“Existing inventory remains subdued throughout much of the country and continues to lag even last year’s deficient amount,” says Yun. “While new-home construction has thankfully crept higher so far this year, there’s still a glaring need for even more, to help alleviate the supply pressures that are severely limiting choices and pushing prices out of reach for plenty of prospective first-time buyers.”
•All-cash sales: Buyers paying in cash accounted for 22 percent of all transactions in May, down from 24 percent a year ago. Individual investors account for the biggest bulk of all-cash sales. Investors purchased 13 percent of homes in May, down from 14 percent a year ago.
•Distressed sales: Foreclosures and short sales dropped to 6 percent of all sales last month, down from 10 percent a year ago. Foreclosures comprised 5 percent of sales in May while short sales represented 1 percent of sales. On average, foreclosures sold for a discount of 12 percent below market value while short sales were discounted 11 percent.

Regional Snapshot

Here’s how existing-home sales fared across the country in May:
•Northeast: existing-home sales rose 4.1 percent to an annual rate of 770,000, and are now 11.6 percent above a year ago. Median price: $268,600, which is 0.1 percent below May 2015.
•Midwest: existing-home sales fell 6.5 percent to an annual rate of 1.3 million in May but are still 3.2 percent higher than a year ago. Median price: $190,000, up 4.8 percent from a year ago.
•South: existing-home sales rose 4.6 percent to an annual rate of 2.28 million in May and are now 6.5 percent above a year ago. Median price: $211,500, up 5.9 percent from a year ago.
•West: existing-home sales climbed 5.4 percent to an annual rate of 1.18 million in May but are still 1.7 percent lower than a year ago. Median price: $346,900, which is 7.7 percent above a year ago.

Source: National Association of REALTORS®

Talk real estate today with Ruth Kruger at 970-404-4000 or email at ruth@krugerandcompany.com

5 Solid Property Investments This Year

5 Solid Property Investments This Year

Daily Real Estate News | Wednesday, June 01, 2016

Which property types are holding the most promise for investors this year? Experts from research firms Situs RERC, Reis Inc., Green Street Advisors, and Real Capital Analytics share with the National Real Estate Investor the property types that could prove to be the most profitable.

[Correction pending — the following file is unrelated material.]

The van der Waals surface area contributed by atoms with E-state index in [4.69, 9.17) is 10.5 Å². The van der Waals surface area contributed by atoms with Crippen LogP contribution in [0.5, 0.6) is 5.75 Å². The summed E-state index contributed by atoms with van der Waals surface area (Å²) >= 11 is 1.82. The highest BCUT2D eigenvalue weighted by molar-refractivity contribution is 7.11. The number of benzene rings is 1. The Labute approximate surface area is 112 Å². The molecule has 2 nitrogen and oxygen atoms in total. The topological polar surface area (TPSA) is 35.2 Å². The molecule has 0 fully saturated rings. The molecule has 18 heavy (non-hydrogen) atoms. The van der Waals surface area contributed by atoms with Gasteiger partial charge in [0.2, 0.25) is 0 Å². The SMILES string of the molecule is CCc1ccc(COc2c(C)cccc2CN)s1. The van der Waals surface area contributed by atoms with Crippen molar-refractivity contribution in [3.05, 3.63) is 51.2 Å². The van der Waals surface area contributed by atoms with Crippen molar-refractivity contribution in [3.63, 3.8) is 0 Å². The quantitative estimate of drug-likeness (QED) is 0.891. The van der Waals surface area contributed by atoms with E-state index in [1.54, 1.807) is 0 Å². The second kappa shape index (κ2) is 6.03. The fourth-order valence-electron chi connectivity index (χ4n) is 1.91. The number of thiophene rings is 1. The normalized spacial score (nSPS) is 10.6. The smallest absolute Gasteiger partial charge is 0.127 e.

Investment Allure: Get Buyers on the Gravy Train

1. Senior housing: An aging population is making senior housing a good bet for investors. “Senior housing is experiencing upward demand, but with this property type, you can’t increase rent as rapidly as you can with multifamily,” notes Barbara Byrne Denham, a Reis economist.

2. Student housing: The pre-tax yield for student housing properties was 7.6 percent during the first quarter of this year, according to data from Situs RERC. “Student housing operations are generally in line with the long-term trend, and the sector’s defensive attributes have not gone unnoticed by investors,” says Andy McCulloch, managing director and head of real estate analytics at Green Street Advisors. He notes that student housing is the best performing sector year-to-date in the REIT space.

3. Warehouses: Big-box flex warehouse space is one of the healthiest industrial sub-sectors, which has been getting a lift from e-commerce tenants. “Against a backdrop of healthy demand boosted by e-commerce, market rent growth has been stronger than expected,” McCulloch told the National Real Estate Investor. “While new supply and obsolescence are always concerns for industrial, the sector’s future growth prospects look better than past performance would suggest.”

4. Neighborhood community centers: Situs RERC calls the neighborhood community center the second-best investment at the moment, right behind industrial warehouses. “Strip center tenants are generally healthier than mall tenants today, especially when putting department stores into the mix,” McCulloch notes. “While retailer bankruptcies are a continued nuisance in the strip sector, the lack of ground-up development points toward a continued improvement in operating fundamentals.”

5. Self-storage: The price appreciation within the self-storage industry has risen 16 percent over the past year, according to data from Green Street Advisors. “Storage continues to become more accepted as an institutional asset class, and operating fundamentals have been phenomenal,” says McCulloch. “Higher cap rates, solid NOI [net operating income] growth, and low cap-ex make self-storage a great business.”

Source: “Seven Property Types to Invest in This Year,” National Real Estate Investor (May 26, 2016)

Call Ruth Kruger today to discuss your real estate investments 970.404.4000 or ruth@krugerandcompany.com

FIABCI President Ruth Kruger

President’s Message
Connecting for a Better World

Dear Friends,

“Connecting Development for a Better World” is theme of the 67th FIABCI World Congress in Panama. Connecting with you and our FIABCI colleagues around the world has been the highlight of my Presidency and why I joined FIABCI. I know the work we did and the connections we made – at the UN in New York, at the 66th World Congress in Malaysia, in Singapore, in Hawaii, in Dubai and in Nice – all contributed to growing FIABCI and our business opportunities.